Very often, people who struggle with business English as a second language assume all their problems stem from the fact that it’s not their native tongue.
But the truth is that many native speakers share the same problems.
That’s because there are five fundamentals of good writing that apply to all documents, no matter what subject you’re tackling or language you happen to speak. What’s more, not one of these fundamentals concerns avoiding technical errors (important though that absolutely is).
That means that learning and applying these universal truths is a quick win: it will immediately and dramatically improve your writing.
First, focus on your reader
The most important thing about a document isn’t your agenda. It’s your reader.
Keep your reader (or readers) at the front of your mind at all times. The more you do this, the more likely you will be to write something that achieves your goals.
Nobody wants to read things they’re not interested in, that aren’t relevant to their job or that they don’t have enough background to understand. So if you focus mainly on your needs and forget your reader, it’s highly likely that they’ll ignore what you’ve written. Even if they do read it, they’ll probably either forget it instantly or fail to do what you need them to do.
Yet all over the globe, people fall into this trap millions of times a day, even when it’s completely avoidable. It’s why so many documents get skimmed, skipped and ignored: they weren’t written with their readers in mind.
The good news is that you can avoid the problem without having to learn a single new grammatical rule or concept. All you need to do is step into your reader’s shoes. You can use this free reader-centred writing questionnaire to help you.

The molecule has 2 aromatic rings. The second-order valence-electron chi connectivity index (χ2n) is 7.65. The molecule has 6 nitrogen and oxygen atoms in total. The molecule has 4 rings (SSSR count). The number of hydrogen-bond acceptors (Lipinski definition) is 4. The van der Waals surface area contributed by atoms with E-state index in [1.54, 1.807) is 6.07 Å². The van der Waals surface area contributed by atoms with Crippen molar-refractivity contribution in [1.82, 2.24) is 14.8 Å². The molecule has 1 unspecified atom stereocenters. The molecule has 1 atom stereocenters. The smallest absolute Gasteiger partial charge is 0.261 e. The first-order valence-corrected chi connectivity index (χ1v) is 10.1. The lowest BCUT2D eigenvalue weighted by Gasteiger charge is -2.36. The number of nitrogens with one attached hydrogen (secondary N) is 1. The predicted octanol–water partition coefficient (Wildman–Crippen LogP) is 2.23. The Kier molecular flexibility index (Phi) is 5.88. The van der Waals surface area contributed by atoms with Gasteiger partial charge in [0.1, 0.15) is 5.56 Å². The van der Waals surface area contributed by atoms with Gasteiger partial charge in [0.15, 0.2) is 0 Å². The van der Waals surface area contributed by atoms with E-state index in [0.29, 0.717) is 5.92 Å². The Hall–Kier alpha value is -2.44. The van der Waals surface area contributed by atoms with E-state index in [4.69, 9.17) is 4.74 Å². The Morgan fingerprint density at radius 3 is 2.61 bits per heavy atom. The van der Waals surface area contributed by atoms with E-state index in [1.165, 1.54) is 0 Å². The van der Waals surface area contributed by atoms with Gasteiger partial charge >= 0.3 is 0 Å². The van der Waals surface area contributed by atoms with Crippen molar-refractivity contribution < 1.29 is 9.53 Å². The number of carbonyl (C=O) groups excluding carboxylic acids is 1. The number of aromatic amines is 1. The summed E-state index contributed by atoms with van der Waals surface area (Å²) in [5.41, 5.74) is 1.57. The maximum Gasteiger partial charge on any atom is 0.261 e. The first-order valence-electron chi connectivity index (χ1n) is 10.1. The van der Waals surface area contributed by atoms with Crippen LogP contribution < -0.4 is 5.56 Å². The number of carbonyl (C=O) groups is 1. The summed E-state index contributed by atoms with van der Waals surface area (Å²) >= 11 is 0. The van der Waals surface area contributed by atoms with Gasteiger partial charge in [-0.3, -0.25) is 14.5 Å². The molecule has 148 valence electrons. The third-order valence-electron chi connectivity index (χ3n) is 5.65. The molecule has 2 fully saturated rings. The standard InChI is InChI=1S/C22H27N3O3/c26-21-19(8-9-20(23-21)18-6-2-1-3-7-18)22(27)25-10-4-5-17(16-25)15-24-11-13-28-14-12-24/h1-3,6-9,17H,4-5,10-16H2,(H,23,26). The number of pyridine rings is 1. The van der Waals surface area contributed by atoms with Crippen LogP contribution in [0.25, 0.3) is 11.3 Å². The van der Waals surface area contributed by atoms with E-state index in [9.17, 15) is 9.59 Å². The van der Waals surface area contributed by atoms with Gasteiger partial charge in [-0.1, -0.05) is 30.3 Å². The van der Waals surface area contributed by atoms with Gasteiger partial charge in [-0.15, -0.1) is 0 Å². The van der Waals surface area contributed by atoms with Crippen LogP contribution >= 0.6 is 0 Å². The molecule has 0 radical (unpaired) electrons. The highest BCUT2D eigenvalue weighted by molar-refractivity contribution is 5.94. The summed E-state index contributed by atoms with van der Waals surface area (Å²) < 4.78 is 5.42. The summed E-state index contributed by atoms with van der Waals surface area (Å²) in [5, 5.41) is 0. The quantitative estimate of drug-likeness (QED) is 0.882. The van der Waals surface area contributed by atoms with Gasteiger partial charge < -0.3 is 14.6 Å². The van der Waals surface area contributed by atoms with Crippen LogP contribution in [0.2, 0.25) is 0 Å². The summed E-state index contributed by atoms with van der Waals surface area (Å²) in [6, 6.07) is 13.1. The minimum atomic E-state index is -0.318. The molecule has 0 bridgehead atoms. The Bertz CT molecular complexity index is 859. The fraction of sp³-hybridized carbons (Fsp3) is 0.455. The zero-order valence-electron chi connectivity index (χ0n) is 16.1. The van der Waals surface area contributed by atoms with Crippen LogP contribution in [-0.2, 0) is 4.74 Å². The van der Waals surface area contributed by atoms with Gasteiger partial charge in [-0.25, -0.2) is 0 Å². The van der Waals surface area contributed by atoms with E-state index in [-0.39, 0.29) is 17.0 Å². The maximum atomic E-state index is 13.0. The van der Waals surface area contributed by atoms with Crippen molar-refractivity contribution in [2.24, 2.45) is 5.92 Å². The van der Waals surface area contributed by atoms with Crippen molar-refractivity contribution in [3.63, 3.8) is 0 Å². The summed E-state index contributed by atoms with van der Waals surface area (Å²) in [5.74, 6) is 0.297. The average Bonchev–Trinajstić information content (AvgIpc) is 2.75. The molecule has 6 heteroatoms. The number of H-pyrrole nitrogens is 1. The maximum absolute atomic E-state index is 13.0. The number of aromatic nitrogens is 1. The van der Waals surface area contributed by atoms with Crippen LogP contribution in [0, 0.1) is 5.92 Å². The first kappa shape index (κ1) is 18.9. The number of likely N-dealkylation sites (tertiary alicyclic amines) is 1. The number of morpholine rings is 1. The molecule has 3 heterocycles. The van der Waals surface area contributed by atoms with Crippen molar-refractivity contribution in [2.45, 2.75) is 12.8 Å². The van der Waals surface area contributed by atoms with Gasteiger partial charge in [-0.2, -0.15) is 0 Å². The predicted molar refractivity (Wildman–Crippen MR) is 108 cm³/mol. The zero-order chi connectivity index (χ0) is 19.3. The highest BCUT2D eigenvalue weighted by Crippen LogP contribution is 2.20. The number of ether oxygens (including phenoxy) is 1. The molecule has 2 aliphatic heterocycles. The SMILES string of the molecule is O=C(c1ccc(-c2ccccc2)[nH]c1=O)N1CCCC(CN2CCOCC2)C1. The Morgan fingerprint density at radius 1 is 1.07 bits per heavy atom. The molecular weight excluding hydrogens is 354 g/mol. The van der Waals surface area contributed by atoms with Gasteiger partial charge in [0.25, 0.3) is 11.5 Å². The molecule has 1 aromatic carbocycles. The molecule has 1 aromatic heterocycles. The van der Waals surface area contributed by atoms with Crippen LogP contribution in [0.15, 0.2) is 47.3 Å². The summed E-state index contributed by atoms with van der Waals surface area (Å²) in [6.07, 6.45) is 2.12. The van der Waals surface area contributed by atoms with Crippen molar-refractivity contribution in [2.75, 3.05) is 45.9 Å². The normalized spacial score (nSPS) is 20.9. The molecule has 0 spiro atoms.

[Want more practical, actionable techniques to improve everything you write at work? Try Emphasis 360, our online business-writing training: short, interactive lessons to help transform everything you write at work. Try a lesson for free here.]
Any newspaper or magazine published in a language you don’t understand initially looks like page after page of indecipherable print. But look again and you’ll see elements that are common to all popular publications: headlines, subheads and picture captions.
That’s because, regardless of our native tongue, we’re all human and therefore subject to the same human limitations and distractions. Editors the world over know this. So they all use the same techniques, first to gain our attention, then to keep that attention by making it easier to keep reading than it is to do anything else.
Turn back to a newspaper in your own language and you’ll also probably see that the headlines (the equivalent of titles in professional documents) are written to appeal to the readers and their interests (whether they admit to having them or not). Notice too how the subheadings are designed to pique your curiosity and – when read in sequence – often summarise what the article is saying.
You can take advantage of this in your own writing, by using these elements in a similar way. This is no trivial matter: it could be the thing that prevents your most valuable ideas and research from being ignored.
It also makes a document look less intimidating for a reader. So, next time you end up with a wall of text, start separating it out with subheadings. Favour specific subheadings (eg ‘A good start to the year’) over generic ones (eg ‘Results for first quarter’). If you can, word them so that, read together, they tell a story and summarise the document.